How to Write a Headline that Gets Noticed

In Blog by kaila

At Archipelago Communications, we specialise in giving our clients high-quality content. But the best content in the world won’t help grow your business unless your customers actually click on the information to read.

Traditional search engine optimisation (SEO) techniques taught that the more keywords in the title, the more likely your article is to get high rankings and clicks. While keywords are certainly important in SEO rankings, too many can repel a reader. With the massive amount of content available on the internet, users are becoming more particular about what they choose to open, and choose to read.

So what are some techniques to writing a headline that will not only catch your customer’s eye, but encourage them to follow through with a click? We surveyed the Archipelago team and internet research groups like Conductor to discover how.


Think of a headline as a door to your content. It provides a snapshot into what the reader should expect to find. One of the most beneficial ways to do this is with numbers. Numerals immediately catch a reader’s eye, and as several team members pointed out, let you know exactly what you’re going to read. If a customer only has a short amount of time, they might be willing to engage with a “5 Ways to…,” but may steer clear of “50 Top Locales that…”

This concept was proven in marketing software company Conductor’s extensive online survey. Using actual headlines from popular content sources such as BuzzFeed and The Huffington Post, Conductor showed respondents headlines in five different styles for multiple articles.

The styles were “How To,” asking a question, addressing the reader directly, a numbered list, or a regular, plain description (what Conductor called “normal”). They then asked participants to select the headline that resonated the most.

By far, the headlines that drew the most attention were the ones with numbers in them: that style garnered 36 percent of participant’s interest. The next most engaging headline style, at a whopping 11 percent less, were the headlines that addressed the reader directly. Headlines with questions were the least popular style.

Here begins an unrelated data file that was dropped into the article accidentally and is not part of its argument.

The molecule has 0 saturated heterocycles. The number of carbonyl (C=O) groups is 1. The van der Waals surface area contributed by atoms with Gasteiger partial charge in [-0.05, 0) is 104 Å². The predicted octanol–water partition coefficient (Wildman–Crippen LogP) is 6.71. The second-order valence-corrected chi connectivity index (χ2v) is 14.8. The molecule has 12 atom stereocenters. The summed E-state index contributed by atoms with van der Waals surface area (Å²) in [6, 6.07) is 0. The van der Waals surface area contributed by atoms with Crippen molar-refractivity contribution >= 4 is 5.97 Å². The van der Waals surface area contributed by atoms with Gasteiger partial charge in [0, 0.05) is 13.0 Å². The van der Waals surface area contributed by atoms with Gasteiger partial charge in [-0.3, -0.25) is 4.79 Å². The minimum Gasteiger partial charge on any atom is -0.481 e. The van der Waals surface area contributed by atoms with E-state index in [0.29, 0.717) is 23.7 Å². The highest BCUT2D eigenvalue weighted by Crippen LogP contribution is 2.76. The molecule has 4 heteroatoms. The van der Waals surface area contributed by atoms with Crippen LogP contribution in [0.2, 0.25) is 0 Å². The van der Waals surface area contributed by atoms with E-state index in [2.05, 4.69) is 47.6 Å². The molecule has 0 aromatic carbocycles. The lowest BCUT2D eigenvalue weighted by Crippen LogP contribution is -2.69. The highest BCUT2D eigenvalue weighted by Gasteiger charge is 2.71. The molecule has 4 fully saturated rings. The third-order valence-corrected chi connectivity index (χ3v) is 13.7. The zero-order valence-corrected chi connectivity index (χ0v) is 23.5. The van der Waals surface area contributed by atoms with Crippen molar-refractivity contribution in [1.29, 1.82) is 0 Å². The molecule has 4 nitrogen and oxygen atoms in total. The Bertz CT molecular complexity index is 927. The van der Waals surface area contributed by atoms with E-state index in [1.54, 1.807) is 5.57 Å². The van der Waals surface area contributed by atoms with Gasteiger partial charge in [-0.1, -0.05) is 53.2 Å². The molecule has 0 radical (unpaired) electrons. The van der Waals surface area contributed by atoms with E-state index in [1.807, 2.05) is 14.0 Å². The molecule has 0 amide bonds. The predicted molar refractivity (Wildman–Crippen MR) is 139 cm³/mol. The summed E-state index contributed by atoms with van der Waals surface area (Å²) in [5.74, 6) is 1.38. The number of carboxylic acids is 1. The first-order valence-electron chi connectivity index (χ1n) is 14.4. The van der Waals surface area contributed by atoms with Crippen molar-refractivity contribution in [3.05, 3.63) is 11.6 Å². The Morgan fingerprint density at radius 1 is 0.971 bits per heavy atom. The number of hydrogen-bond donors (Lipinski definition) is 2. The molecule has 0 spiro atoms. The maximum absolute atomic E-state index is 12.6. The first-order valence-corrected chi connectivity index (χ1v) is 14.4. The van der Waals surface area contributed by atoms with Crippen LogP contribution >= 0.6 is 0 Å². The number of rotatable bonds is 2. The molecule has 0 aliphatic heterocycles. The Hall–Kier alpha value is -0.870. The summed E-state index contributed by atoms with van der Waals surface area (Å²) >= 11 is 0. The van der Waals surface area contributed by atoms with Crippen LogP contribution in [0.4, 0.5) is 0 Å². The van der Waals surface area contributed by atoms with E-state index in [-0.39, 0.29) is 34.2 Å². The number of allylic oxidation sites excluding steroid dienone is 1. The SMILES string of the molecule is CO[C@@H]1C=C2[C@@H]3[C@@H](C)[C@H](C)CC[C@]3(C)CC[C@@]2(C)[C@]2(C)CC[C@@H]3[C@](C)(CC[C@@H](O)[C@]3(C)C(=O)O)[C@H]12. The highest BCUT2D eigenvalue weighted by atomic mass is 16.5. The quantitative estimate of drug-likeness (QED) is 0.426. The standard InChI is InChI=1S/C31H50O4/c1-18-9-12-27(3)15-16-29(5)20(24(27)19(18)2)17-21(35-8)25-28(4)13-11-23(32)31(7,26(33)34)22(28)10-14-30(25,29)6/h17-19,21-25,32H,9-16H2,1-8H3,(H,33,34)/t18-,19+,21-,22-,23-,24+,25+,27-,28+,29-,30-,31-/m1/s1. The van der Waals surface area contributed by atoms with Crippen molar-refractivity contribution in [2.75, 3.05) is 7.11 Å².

To get the high retention, it’s important to actually put the number in the headline, not just write it out. Keynote speaker and author of Content Chemistry: The Illustrated Guide to Content Marketing Andy Crestodina pointed out, “Numerals, not just numbers, are part of the magic. In a line of letters, numerals stand out.” So instead of writing the “Five Ways to..,” the better practice is to write “5 Ways to…”

The Best Headline You’ve Ever Seen – Ever

While it can be tempting to spice up that numbered list with several superlatives, err on the side of caution. Conductor discovered that the more superlatives were added, the less likely readers were to click. More than half of those surveyed preferred to click headlines with one or no superlatives. So instead of “5 Best Restaurants Ever to Eat a Perfect Dessert,” tone it down to “5 Best Restaurants to Eat Dessert.”

Headlines should also be clear. The Archipelago team stressed clarity and detail as important factors in headlines that caught their eye. Conductor found too, the more specific the headline, the more likely the reader was to click on it.

Perhaps instead of “5 Best Restaurants to Eat Dessert,” try typing “5 Best Restaurants to Enjoy Creme Brulee.” Being clever or flowery in your headline can backfire if it makes the headline too vague: “Eat the Creme de la Creme.”

Make a Promise You Can Keep

Readers and customers also respond to promises: as long as the content follows through on the promise it makes. In the article about the best restaurants to enjoy creme brulee, don’t start sharing terrific places to order cheesecake.

Crestodina also stresses the importance of power words in a clickable headline. In a “less is more” reading frenzy, make the words you choose stand out: urgent, huge, surprising, free, best, and critical all have been proven to get more clicks. See a full list of power words that multiply clickability in 131 Words That Increase Web Traffic.

Did you click that link? The above title gives us a list–131 Words; a power word like “increase;” and it made a promise. Which if you read the whole article, you would find that there are a total of 131 words given throughout the story–so the promise was kept. Make your website’s headlines follow these tactics, keep it clear, and you may notice an increase in those valuable content clicks.

  • Words that get more clicks from search results:
  • How to, [List-related numbers], Free, You, Tips, Blog post, Why, Best, Tricks, Great
  • Words that get shared more (appear most often in viral posts):
  • Smart, Surprising, Science, History, Hacks (hacking, hackers and “life hack” related topics), Huge / Big, Critical
  • Negative words that get shared more (negative words from viral posts):
  • Kill, Fear, Dark, Bleeding, War
  • Words that get retweeted more:
  • You, Twitter, Please, Retweet, Post, Blog, Social, Free, Media, Help
  • Words that increase email open rates:
  • Urgent, Breaking, Important, Alert

List from Andy Crestodina’s How to Write a Headline That Won’t Get Ignored.